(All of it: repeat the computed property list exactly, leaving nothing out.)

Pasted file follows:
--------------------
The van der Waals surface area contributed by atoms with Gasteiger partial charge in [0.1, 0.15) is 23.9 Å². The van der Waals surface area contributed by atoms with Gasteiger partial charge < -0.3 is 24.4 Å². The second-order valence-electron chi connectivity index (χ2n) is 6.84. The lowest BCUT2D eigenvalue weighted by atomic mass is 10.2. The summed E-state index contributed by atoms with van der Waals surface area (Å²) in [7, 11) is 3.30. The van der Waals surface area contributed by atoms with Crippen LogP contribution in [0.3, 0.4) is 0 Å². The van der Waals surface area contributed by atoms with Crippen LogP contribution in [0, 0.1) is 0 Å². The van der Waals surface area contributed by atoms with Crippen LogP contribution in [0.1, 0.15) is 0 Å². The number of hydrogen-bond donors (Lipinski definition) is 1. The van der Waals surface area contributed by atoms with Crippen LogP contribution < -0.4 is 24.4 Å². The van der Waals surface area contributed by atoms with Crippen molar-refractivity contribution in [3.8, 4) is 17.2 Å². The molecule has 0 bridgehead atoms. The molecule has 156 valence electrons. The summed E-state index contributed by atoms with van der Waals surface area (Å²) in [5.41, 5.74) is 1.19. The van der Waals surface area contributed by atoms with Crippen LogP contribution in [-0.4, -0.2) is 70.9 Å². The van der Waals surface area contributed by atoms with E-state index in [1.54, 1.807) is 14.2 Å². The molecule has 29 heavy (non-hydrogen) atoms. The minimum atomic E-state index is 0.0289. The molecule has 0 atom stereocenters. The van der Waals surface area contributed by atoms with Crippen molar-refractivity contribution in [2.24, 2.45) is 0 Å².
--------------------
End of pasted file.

The van der Waals surface area contributed by atoms with Gasteiger partial charge in [0.1, 0.15) is 23.9 Å². The van der Waals surface area contributed by atoms with Gasteiger partial charge < -0.3 is 24.4 Å². The second-order valence-electron chi connectivity index (χ2n) is 6.84. The lowest BCUT2D eigenvalue weighted by atomic mass is 10.2. The summed E-state index contributed by atoms with van der Waals surface area (Å²) in [7, 11) is 3.30. The van der Waals surface area contributed by atoms with Crippen LogP contribution in [0.3, 0.4) is 0 Å². The van der Waals surface area contributed by atoms with Crippen LogP contribution in [0, 0.1) is 0 Å². The van der Waals surface area contributed by atoms with Crippen LogP contribution in [0.1, 0.15) is 0 Å². The number of hydrogen-bond donors (Lipinski definition) is 1. The van der Waals surface area contributed by atoms with Crippen LogP contribution < -0.4 is 24.4 Å². The van der Waals surface area contributed by atoms with Crippen molar-refractivity contribution in [3.8, 4) is 17.2 Å². The molecule has 0 bridgehead atoms. The molecule has 156 valence electrons. The summed E-state index contributed by atoms with van der Waals surface area (Å²) in [5.41, 5.74) is 1.19. The van der Waals surface area contributed by atoms with Crippen LogP contribution in [-0.4, -0.2) is 70.9 Å². The van der Waals surface area contributed by atoms with E-state index in [1.54, 1.807) is 14.2 Å². The molecule has 29 heavy (non-hydrogen) atoms. The minimum atomic E-state index is 0.0289. The molecule has 0 atom stereocenters. The van der Waals surface area contributed by atoms with Crippen molar-refractivity contribution in [2.24, 2.45) is 0 Å².